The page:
Civil War Veterans Buried In Washington State - John Felmley

John Desmond Felmley

Representing: Union
G.A.R. Post: John Bothell Post # 108 Bothell, King Co. WA


Unit History

  • 14th Pennsylvania Cavalry K & B
  • 2nd Battery Pennsylvania Militia Infantry G

See full unit history

John  Felmley
Full Unit History

2nd BATTALION PENNSYLVANIA VOLUNTEER INFANTRY
Organized: June/July, 1863 Pittsburgh, PA
Mustered In: Inf. Not Avail.
Mustered Out: 1/21/64
 

14th PENNSYLVANIA VOLUNTEER CAVALRY
Organized: Summer / Fall, 1862
Mustered In: 8/21 - 11/24/62 Camp Howe / Camp Montgomery Pittsburg, PA
Mustered Out: 8/24/65 Ft. Leavenworth, KS

Regimental History

REGIMENTAL HISTORY: (2nd)
 

The 2nd was a six month, "emergency" unit created in late June, 1863 as word spread that Army of Northern Virginia under command of Confed. Gen. Robert E. Lee was moving northward from Virginia towards Maryland and Pennsylvania. Beyond the notation that the 2nd was assigned to the Department of West Virginia throughout its period of service, no information is available pertaining to the battalion’s numerical size or duties. 
 

BATTALION LOSSES: 

No Loss Numbers Available
 

REGIMENTAL HISTORY: (14th)
 

In August, 1862 authority was granted to raise a three year eastern theater cavalry regiment. That unit would become the 14th Pennsylvania Cavalry.
 

Recruits were rapidly obtained from the city of Philadelphia as well as the counties of Allegany, Fayette, Armstrong, Washington, Lawrence, Erie and Warren. That having been done, in November the regiment was moved to Hagerstown, MD where it was mounted, equipped and drilled.
 

July, 1863. During the Gettysburg campaign the 14th skirmished with Rebel troops at Beverly and Huttonville, VA. It then marched to Williamsport, PA. There it joined the Army of the Potomac attempting to prevent the retreating Rebel from escaping across the flood ravaged Potomac River into Virginia.
 

In August, '63 the unit participated in the Rocky Gap raid into West Virginia. At White Sulphur Springs it was hotly engaged with the enemy losing 80 killed, wounded or missing. During this raid it travelled over 600 miles in twenty seven days.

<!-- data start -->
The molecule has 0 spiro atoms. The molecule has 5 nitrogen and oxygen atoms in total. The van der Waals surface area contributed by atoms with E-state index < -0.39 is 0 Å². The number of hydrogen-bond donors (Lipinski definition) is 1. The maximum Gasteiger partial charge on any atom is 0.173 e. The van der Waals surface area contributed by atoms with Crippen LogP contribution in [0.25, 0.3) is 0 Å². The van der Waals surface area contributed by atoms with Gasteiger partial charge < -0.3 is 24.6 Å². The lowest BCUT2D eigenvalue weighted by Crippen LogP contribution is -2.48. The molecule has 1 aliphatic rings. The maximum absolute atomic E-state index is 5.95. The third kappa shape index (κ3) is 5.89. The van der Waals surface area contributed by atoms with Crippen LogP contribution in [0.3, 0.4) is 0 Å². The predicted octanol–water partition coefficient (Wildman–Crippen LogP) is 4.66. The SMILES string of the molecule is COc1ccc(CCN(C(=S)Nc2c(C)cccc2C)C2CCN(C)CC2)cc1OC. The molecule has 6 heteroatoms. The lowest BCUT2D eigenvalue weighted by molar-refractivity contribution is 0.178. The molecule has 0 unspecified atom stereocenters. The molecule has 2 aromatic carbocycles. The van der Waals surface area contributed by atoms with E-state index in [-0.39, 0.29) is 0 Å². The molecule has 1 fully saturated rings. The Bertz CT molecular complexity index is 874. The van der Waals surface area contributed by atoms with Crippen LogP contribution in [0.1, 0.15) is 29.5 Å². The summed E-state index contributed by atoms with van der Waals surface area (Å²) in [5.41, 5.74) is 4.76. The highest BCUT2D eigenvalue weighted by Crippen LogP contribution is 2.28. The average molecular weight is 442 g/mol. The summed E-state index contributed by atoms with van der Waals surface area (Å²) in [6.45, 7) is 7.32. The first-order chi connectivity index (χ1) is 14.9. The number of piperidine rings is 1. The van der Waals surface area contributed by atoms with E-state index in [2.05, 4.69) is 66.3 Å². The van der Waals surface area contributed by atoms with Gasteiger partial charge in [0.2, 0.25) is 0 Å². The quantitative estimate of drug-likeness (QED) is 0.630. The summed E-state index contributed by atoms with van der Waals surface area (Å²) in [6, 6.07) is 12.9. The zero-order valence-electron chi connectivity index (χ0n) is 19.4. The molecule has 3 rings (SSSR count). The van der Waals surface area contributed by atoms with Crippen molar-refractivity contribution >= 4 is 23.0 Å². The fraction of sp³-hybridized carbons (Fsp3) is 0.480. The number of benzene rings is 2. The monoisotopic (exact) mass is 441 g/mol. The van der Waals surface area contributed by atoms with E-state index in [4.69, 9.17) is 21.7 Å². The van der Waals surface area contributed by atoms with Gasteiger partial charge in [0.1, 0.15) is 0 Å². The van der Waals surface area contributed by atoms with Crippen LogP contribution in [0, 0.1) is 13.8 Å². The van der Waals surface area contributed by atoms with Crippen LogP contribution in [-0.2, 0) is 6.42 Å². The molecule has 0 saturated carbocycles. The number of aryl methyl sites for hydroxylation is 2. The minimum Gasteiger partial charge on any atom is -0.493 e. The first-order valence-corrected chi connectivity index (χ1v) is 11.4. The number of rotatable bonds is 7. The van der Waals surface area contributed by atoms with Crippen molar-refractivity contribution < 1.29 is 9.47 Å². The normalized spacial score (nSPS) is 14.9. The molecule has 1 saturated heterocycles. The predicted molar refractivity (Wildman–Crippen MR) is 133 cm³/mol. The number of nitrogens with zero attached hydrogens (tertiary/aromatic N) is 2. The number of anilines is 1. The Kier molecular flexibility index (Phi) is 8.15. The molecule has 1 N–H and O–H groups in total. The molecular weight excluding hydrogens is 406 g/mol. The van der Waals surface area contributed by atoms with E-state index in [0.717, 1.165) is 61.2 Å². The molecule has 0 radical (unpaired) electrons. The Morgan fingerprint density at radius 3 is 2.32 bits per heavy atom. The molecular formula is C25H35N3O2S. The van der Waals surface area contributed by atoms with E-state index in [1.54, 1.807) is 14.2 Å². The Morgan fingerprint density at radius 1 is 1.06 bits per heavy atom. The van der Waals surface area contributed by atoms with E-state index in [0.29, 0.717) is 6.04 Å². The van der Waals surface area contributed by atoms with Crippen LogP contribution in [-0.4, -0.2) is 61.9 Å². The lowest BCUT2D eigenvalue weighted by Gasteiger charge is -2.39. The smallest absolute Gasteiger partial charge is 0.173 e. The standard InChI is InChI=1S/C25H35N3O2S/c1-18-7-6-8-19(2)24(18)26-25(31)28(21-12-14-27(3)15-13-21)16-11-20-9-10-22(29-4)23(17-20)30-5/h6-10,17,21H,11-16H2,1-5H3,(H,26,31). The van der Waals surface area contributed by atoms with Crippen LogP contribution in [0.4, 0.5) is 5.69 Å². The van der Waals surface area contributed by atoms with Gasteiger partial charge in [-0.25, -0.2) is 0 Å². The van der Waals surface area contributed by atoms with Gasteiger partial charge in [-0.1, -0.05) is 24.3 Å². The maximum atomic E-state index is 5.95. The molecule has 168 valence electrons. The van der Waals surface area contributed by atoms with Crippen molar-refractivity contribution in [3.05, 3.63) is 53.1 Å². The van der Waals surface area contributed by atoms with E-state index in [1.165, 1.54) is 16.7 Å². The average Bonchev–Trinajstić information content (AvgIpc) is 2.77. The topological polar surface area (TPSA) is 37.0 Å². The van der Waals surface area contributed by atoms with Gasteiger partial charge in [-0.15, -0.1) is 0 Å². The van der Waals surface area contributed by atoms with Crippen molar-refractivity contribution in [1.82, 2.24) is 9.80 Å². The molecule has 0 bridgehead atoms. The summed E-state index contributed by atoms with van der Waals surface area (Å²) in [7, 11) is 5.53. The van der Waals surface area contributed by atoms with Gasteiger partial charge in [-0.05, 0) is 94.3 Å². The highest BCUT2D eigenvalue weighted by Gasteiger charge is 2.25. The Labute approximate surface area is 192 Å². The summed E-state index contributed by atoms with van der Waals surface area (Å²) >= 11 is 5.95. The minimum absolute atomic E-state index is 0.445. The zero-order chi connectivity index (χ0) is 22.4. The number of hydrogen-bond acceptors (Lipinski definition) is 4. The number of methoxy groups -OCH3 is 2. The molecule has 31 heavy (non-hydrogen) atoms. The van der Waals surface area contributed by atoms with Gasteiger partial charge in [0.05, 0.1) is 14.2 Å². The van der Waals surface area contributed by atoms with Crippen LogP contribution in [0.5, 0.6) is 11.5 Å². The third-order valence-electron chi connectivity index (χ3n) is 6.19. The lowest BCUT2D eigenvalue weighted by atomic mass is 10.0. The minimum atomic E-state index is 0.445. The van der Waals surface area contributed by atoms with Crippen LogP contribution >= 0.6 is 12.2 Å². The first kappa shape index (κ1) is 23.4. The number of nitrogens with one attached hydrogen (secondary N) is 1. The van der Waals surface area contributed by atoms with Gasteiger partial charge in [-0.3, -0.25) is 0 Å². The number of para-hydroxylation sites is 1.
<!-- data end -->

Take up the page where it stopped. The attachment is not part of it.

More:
The year 1863 was capped off with a raid into southwestern Virginia. During this expedition an immense amount of enemy supplies as well as miles of railroad track and bridges were destroyed. Loss to the regiment was about fifty men. During 1863/'64 winter quarters at Martinsburg, VA  the unit was almost constantly involved in picket, scouting and guard duties.
 

The 14th broke winter quarters on 4/12/64. It then proceeded southward into Virginia to destroy the Saltville salt works. During these movements, in May, the unit lost twelve killed and thirty seven wounded.
 

Next came the Lynchburg campaign. In Lexington, VA the Virginia Military Institute was destroyed. Afterwards, during the June 16th - 17th battle of Lynchburg itself, Federal troops were forced to retire. Acting as part of the Union rear guard the 14th held off enemy combatants for several hours while losing six killed and eighteen wounded.
 

In July, at Winchester, VA the regiment was hotly engaged with Rebel forces under the command of Confed. Gen. Jubal A. Early. Later that same year it returned to Virginia's Shenandoah Valley to participate in Union Gen. Phillip Sheridan's brilliant campaign. It lost heavily at Opequon Creek / Third Winchester (9/19/64) and was very active at Fisher's Hill (9/21 - 22/64).
 

A detachment of the 14th was engaged at Cedar Creek (10/19/64). Soon after the regiment made a reconnaissance raid into the Luray Valley. There it lost fifteen killed and wounded at Front Royal. During the winter of 1864 / '65 it suffered severely on raids to Millwood, VA and Ashby's Gap, VA.